Kenya (6)

On a recent Kenya Safari we woke up before the sun rose and crept out of our tents and headed straight for the safari vehicle, tiptoeing so as not to awake everyone.  Just as we departed the first light of day could be seen peeking over the horizon of the Indian Ocean in Watamu.  The early morning was cool and it was good to be travelling at this time of the day, escaping the searing heat.  The chorus of birds could just be heard as we arrived at the entrance of the Arabuko Sokoke National Park along the north coast of Kenya. 

We entered into the Kenya Wildlife Service office and paid our entrance fees and collected our guide for the morning.  For the first part of the tour we set off on foot to the wooded area close to the park entrance.  Here we had a good look at a Golden-Rumped Elephant Shrew which is indigenous to this park.  Although the shrew was very shy and quickly disappeared once it sensed us we still managed to get a really good view.

Did you know that a coconut tree has many uses; there is not one part of this tree that is discarded!

 - Firstly, it produces coconuts; the milk and flesh are edible and used to flavour many dishes throughout the world. Dried coconut meat, called copra, is made from the mature coconut.  The copra is pressed in a mill to make coconut oil and coconut meal, used in animal feeds. The edible oil is used in hair and skin care products, soap and sunscreen.

- The leaves themselves have many uses, they are woven to produce baskets, hats, mats and fish traps. Leaves are also prepared into a roof tile and used to thatch an entire house, an excellent and watertight creation.

 - The coconut husk has long fibres which are used to make rope, nets and doormats. Pieces of husk can be used as scrubbers to clean floors and cooking pots or for kindling for the fire.

Visit Kaya Kinondo Sacred Forest with Safari Joe.  Located near to Diani Beach along the Indian Ocean, south coast of Kenya.

A 'Kaya' is a pocket of sacred forest that owes its existence directly to the cultural beliefs and history of the nine Coastal Mijikenda ethnic groups or tribes.

Kaya Kinondo is the senior most Kaya (home) for the Digo people located in Kwale District, Coast Province. It is just a few metres from the pristine Indian Ocean shoreline and close to the world famous Diani Beach, an internationally recognised tourist destination.

Kaya Kinondo is well represented in biodiversity and still bears the marks of prolonged human settlement in the distant past within the forest, that adds credibility to the rich folklore associated with the site.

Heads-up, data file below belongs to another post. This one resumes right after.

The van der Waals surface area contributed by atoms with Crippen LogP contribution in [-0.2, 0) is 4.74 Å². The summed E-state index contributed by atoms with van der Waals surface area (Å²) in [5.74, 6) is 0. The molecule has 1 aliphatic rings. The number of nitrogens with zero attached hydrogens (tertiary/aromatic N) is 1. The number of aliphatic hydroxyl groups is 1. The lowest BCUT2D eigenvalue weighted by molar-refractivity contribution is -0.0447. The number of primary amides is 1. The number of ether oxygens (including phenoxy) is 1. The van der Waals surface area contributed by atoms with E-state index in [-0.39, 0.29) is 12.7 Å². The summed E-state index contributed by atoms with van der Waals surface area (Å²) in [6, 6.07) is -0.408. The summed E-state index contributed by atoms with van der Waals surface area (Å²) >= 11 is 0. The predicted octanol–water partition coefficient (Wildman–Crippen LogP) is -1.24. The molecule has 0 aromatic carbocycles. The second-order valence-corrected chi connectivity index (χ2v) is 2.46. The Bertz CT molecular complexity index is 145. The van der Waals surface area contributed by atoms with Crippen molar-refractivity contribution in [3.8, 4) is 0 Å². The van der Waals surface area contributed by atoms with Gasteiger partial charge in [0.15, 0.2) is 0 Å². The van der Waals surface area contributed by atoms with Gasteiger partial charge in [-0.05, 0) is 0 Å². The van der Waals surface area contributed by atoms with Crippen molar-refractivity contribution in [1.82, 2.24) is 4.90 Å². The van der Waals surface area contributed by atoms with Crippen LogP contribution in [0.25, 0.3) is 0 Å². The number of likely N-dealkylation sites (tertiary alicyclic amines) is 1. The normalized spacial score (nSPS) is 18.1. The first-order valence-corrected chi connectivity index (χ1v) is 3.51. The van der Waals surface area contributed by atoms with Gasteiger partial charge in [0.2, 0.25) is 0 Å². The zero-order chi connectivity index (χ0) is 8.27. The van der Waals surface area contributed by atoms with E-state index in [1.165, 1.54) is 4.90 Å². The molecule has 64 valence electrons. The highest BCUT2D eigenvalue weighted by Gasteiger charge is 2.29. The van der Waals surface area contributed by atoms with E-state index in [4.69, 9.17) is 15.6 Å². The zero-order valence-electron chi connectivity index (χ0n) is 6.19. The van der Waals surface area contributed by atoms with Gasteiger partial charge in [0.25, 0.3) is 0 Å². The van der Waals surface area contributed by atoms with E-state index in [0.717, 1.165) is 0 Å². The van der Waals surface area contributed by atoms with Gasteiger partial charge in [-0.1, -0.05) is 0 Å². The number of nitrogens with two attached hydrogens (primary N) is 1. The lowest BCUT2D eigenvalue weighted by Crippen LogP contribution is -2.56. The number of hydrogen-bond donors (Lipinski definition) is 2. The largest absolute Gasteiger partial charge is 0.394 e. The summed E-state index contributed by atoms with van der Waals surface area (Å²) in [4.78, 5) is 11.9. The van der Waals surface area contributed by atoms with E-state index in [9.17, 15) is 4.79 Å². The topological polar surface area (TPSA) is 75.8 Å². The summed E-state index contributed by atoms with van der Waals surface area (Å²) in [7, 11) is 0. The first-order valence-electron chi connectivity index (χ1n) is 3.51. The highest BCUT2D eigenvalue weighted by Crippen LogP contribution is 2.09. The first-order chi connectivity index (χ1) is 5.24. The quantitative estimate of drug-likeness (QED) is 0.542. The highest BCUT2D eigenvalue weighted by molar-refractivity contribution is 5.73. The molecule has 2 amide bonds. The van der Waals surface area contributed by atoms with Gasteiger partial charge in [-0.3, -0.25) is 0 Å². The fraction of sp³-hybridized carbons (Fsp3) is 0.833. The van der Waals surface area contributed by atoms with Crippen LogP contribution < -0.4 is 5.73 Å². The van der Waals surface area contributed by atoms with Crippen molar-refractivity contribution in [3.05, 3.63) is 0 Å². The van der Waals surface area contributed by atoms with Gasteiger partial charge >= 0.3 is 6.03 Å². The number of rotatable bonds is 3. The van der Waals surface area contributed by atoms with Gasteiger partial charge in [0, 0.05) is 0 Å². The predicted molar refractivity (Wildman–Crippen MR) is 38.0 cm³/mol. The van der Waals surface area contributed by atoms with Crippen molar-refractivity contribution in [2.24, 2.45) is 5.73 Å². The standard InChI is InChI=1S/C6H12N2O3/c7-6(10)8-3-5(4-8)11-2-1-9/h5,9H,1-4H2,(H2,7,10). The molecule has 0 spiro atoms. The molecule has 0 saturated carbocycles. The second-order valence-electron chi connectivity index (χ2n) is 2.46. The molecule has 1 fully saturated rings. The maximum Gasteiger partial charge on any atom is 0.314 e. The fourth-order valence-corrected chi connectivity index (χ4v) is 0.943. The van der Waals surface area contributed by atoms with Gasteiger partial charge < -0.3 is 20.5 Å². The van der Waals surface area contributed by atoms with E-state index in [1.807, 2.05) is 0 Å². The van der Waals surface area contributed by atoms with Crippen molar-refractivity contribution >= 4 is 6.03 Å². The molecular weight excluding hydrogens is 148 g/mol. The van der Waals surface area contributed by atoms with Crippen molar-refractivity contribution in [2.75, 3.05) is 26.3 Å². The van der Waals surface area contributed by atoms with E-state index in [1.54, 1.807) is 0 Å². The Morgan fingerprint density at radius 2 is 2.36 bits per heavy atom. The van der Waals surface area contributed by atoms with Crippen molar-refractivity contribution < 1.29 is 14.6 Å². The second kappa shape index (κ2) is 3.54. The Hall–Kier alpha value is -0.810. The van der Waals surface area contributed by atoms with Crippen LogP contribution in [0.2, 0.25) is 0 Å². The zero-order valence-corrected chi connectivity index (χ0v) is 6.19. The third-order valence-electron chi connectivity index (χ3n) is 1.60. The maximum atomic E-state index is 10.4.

Kaya Kinondo was the first Mijikenda sacred forest to open up for controlled ecotourism. When you visit this site it is important to show respect for the forest and people, upon arrival you will be given a short brief on how to behave on the visit.

The stunning Shimba Hills National Reserve is an ideal day trip for those staying in Mombasa or the South Coast of Kenya, as it is less than an hour drive away.  The reserve contains one of the largest coastal forests in East Africa and is where a great diversity of Kenya’s plant species are found, many of which are endangered, explore this and more on a One Day Shimba Hills Safari.

Lake Nakuru is one of Kenya's premier National Parks and world renowned. It is perfectly situated within a couple of hours drive from Kenya’s thriving capital city, Nairobi.

A relatively small national park with a lot to offer, Lake Nakuru has the largest concentration of both Black Rhino and White Rhino in the country. As soon as you enter the park you are immediately treated to breathtaking views and an abundance of wildlife.

Gigantic yellow barked acacia trees surround the lake and pockets of euphorbia trees are scattered within the park.

The soda lake in the middle attracts at times hundreds of thousands of flamingos, giving the lake the appearance of a pink fringe. Once spooked the flamingos all take off together and a huge cloud of pink swarms the lake until they settle down again.  It is possible to drive down to the water’s edge and sit and watch this spectacular bird show.

The park has a high density population of Leopards and although rare it is often possible to spot one, resting in a tree to avoid the heat of the day; the tell-tale sign of their tale hanging down from the branches, alerts you to their presence.

The World Famous Masai Mara is an Award Winning National Reserve in the heart of Kenya, famed for its abundance of wildlife and rich culture.

No trip to Kenya is complete without a visit to the Masai Mara.  It is perhaps one of the most well known places in the world associated with the word 'Safari!'

The Masai Mara is a National Reserve as the Masai people live alongside the wildlife and are permitted to graze their livestock within the reserve.  An unforgettable sight is the Masai dressed in their red 'shuka' or blanket, trailing behind huge herds of cattle, the dust lingering in the air as they turn and head off into the sunset.

The Masai Mara is undoubtedly one of the most fascinating destinations in the world, endless grass plains teeming with wildlife, encircled by towering mountains and rock kopjes all make for some very exciting game drives.  This park is adjoined in the south to the Serengeti in neighbouring Tanzania and together they make up part of a very diverse ecosystem.